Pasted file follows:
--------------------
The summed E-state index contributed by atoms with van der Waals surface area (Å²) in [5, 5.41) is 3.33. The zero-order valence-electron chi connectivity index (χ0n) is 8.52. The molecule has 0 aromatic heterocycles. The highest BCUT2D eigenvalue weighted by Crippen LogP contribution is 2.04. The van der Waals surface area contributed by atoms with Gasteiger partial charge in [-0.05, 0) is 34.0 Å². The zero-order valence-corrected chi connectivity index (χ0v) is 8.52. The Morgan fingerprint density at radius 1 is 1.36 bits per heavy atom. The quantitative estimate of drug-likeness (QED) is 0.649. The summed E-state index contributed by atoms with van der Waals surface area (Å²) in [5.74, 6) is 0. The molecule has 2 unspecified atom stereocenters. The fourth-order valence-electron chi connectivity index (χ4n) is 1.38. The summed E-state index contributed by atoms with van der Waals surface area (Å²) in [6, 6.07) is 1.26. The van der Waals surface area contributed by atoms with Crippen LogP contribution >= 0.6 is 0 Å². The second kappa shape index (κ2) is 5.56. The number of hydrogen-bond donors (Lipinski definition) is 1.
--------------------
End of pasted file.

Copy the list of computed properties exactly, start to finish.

The summed E-state index contributed by atoms with van der Waals surface area (Å²) in [5, 5.41) is 3.33. The zero-order valence-electron chi connectivity index (χ0n) is 8.52. The molecule has 0 aromatic heterocycles. The highest BCUT2D eigenvalue weighted by Crippen LogP contribution is 2.04. The van der Waals surface area contributed by atoms with Gasteiger partial charge in [-0.05, 0) is 34.0 Å². The zero-order valence-corrected chi connectivity index (χ0v) is 8.52. The Morgan fingerprint density at radius 1 is 1.36 bits per heavy atom. The quantitative estimate of drug-likeness (QED) is 0.649. The summed E-state index contributed by atoms with van der Waals surface area (Å²) in [5.74, 6) is 0. The molecule has 2 unspecified atom stereocenters. The fourth-order valence-electron chi connectivity index (χ4n) is 1.38. The summed E-state index contributed by atoms with van der Waals surface area (Å²) in [6, 6.07) is 1.26. The van der Waals surface area contributed by atoms with Crippen LogP contribution >= 0.6 is 0 Å². The second kappa shape index (κ2) is 5.56. The number of hydrogen-bond donors (Lipinski definition) is 1.